We're talking about sun chokes this week, but my head and taste buds are still with salt, our topic in last week's Last Chance Foods. Many have commented on artisanal salt seller Mark Bitterman's contention that the link between salt and hypertension are not as clear-cut as public health officials would like to have you believe.
Mark has read those comments and has a lengthy response that is too long to post. We've provided a link to it below. But I'm using my blog to excerpt it for those of you who are like me: short on time and with the attention span of that cute dog in the animated movie, "Up." ("Squirrel!")
Bitterman wants you to know he's not on Big Salt's payroll: "Artisan salt does not have a lobby, unless you consider our mom and pop business (The Meadow in the West Village) and a small handful of other gourmet salt specialists scattered around the world a Political Action Committee."
He, too, is against Big Salt. He says it has "all but eradicated the production of salt at an artisan level." Remember, humans have been producing and consuming salt for centuries. We need it. It's an integral part of our diet. How integral?
"We extracted salt wherever we could — from salt springs, from sea shores, from mountain sides — and around these salt sources we built our homes," he writes, "and if you couldn't make it yourself, you made damn sure you could source it."
At times, he says, salt traded ounce for ounce with gold.
New federal dietary guidelines recommend consuming just a teaspoon of salt a day. Adults over 50 and African Americans should cut back to about two-thirds of a teaspoon. Yikes. I throw a handful — a handful — of salt into a big pot of water for pasta!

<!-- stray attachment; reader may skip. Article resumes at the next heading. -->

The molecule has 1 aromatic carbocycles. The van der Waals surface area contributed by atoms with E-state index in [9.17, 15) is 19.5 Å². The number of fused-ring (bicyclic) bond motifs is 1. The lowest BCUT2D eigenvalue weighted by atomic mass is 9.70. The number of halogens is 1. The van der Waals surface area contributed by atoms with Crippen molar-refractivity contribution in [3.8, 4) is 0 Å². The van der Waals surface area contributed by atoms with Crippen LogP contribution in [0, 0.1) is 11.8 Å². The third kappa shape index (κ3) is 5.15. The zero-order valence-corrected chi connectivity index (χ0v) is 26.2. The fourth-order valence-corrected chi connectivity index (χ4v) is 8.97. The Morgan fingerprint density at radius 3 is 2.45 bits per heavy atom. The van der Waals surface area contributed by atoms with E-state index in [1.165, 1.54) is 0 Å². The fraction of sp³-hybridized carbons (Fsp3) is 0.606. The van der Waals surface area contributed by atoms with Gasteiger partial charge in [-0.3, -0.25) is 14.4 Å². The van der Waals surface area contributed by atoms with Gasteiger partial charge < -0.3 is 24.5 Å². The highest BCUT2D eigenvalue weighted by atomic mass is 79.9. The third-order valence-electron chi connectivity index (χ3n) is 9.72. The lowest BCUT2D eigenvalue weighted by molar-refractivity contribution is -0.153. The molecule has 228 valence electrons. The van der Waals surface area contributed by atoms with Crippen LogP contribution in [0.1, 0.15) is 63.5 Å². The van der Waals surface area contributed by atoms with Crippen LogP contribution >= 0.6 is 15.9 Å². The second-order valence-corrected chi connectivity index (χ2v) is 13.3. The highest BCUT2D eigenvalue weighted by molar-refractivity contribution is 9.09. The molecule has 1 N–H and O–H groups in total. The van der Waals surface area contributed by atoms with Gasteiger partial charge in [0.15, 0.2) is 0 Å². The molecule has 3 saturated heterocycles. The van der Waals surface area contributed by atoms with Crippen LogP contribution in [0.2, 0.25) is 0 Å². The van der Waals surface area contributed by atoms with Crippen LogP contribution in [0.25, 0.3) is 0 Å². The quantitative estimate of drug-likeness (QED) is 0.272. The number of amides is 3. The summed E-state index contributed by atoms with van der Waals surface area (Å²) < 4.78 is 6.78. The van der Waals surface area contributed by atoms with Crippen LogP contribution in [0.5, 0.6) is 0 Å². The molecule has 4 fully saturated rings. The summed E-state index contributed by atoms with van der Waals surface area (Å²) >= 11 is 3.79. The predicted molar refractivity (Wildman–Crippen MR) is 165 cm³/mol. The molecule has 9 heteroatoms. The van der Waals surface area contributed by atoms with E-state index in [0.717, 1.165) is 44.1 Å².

But a close read of the dietary guidelines shows government officials recognize that not all salting is equal. This is from page 21: "Salt added at the table and in cooking provides only a small proportion of the total sodium that Americans consume. Most sodium comes from salt added during food processing."
And it's not just known salty foods, such as canned soups, condiments and cured meats. Our high salt intake is also due to the fact that we eat a lot of yeast breads. Pastries and sticky buns and contribute seven percent of the sodium in the U.S. diet.
Here's what Mark Bitterman has to say:
"Salt lovers like me and the fiercest enemies of sodium have much in common. I support (however wearily) health programs that work to educate the public about the dangers of processed foods." But he goes on to say he thinks such programs are "of limited value" if they "perpetuate underlying systemic problems with our foodways."
In other words, it's not enough to eat processed food that has less salt in it. We must cut down on eating processed foods altogether. We must get back into the kitchen, salt shaker in hand, and learn what it means to have truly flavorful food.